The Plan

The Plan

“The Plan”
(Ruth 3) [on screen]
Rev. Matthew C. McCraw, EdD
Henderson’s First Baptist Church, Henderson, KY
July 23, 2017

Introductory Remarks

Good morning everyone!

It’s good to be back with you all. I just got back from a week on vacation followed by week in Toronto. We had a wonderful time in Toronto. God is doing great things through LEAF Canada and Pastor Robin Wasti and his family.

If you haven’t gone on a mission trip with us, plan to do so in 2018. There are so many great opportunities to partner in the gospel all over the world.


Introduction to the message

We are continuing our series through the book of Ruth.

So far, Bro. Rich has shared from chapters 1 and 2.

Just a quick reminder of the three main themes of the book of Ruth: (1) It looks at the providence of God in the lives of His people, (2) it looks at God’s providence in His plan, and (3) it looks at the concept of love from the divine viewpoint of God.

Further, we see not only the story of Naomi, Ruth, and Boaz; but also we see the unfolding of God’s redemptive plan through the historical events in the book of Ruth.

If this is your first Sunday with us in Ruth, when you get home, go back and read Ruth 1 and 2. It won’t take you long to do so and chapter 3 will make more sense to you.

Now, we begin the second half of the book. The turning point of this great story is now upon us.

This morning we will be in Ruth 3.

In this sermon, we will see more of the plan for Ruth and Boaz as well as the unfolding of the plan of God in history. Additionally, we will examine how we can have a plan in our lives that brings glory to God.

Let’s stand now as we read the Word of God. I will read Ruth 3:1-5.

Read Ruth 3:1-5

1 Then Naomi her mother-in-law said to her, “My daughter, shall I not seek security for you, that it may be well with you? 2 Now Boaz, whose young women you were with, is he not our relative? In fact, he is winnowing barley tonight at the threshing floor. 3 Therefore wash yourself and anoint yourself, put on your best garment and go down to the threshing floor; but do not make yourself known to the man until he has finished eating and drinking. 4 Then it shall be, when he lies down, that you shall notice the place where he lies; and you shall go in, uncover his feet, and lie down; and he will tell you what you should do.” 5 And she said to her, “All that you say to me I will do.”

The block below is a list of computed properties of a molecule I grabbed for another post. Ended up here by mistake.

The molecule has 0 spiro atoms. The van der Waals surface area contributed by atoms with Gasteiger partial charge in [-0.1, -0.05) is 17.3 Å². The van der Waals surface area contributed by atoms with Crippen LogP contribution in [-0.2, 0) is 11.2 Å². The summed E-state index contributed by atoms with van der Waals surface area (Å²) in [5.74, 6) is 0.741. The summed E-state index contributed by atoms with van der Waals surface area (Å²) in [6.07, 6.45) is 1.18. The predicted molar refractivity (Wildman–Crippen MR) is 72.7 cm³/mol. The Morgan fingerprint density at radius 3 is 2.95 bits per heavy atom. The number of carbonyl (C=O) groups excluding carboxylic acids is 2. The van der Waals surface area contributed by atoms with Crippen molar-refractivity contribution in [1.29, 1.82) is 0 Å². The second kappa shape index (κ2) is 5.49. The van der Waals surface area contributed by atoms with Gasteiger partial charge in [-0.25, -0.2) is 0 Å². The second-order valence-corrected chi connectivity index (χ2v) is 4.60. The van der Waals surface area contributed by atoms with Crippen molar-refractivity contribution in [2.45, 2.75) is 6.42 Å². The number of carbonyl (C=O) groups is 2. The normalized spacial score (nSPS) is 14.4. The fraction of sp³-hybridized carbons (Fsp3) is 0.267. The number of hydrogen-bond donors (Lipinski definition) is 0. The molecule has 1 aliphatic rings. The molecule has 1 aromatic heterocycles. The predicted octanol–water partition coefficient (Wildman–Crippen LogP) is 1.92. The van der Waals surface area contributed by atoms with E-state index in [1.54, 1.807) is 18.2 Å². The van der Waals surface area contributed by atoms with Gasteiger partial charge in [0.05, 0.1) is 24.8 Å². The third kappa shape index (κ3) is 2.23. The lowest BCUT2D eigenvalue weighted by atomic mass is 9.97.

Let’s pray as we begin to dive into this passage.


You may be seated.

In the next 30 minutes or so we will see the plan, the path, the possibilities, and the patience from Ruth 3.

First of all, we see the plan that is developed by Naomi and given to Ruth. Verses 1-5 give us . . .


I. The Plan (1-5) [on screen]

From all that we know, it seems that Naomi and Ruth both had given up on the possibility of Ruth remarrying anyone from the family line.

Yet, we see here that there is hope. Boaz offers hope for Ruth and Naomi.

So, Naomi develops this plan.

She realizes that Boaz is a relative of the family. Boaz can marry Ruth to carry on the family name and genealogical line.

But, how will this happen? How will Ruth and Boaz be married? This is where Naomi comes in.

Naomi tells Ruth to prepare herself by washing and anointing herself to make herself more presentable to Boaz, who by the way has already noticed Ruth and shown favor to her.

Next, she tells her to wait until Boaz has had his fill of his meal and lays down to go to sleep.
Finally, Ruth is to go lay down at Boaz’s feet and wait for him to tell her what to do.

Before we get too far into the passage, I want to address this issue of Ruth being told to go lay down with Boaz.

Some have suggested that this was an inappropriate action for Ruth to do this.

We will see that this indeed could have turned out to be inappropriate, but it did not, which is part of the beauty of this story.

Naomi did choose to put Ruth and Boaz in a tempting situation. We’re not sure why, but we know that it turns out to be beautiful, not sinful.

So, it is shown that after hope is seemingly gone for Ruth; hope once again emerges.

And so, Naomi shares this plan of hope with Ruth. Let’s see how Ruth responds.

In verse 5, Ruth says, “All that you say to me I will do.”

So, Ruth sets out on this path of obedience; this path that is the working out of the plan.

That brings us to our second point . . .


II. The Path (6-9) [on screen]

Read Ruth 3:6-9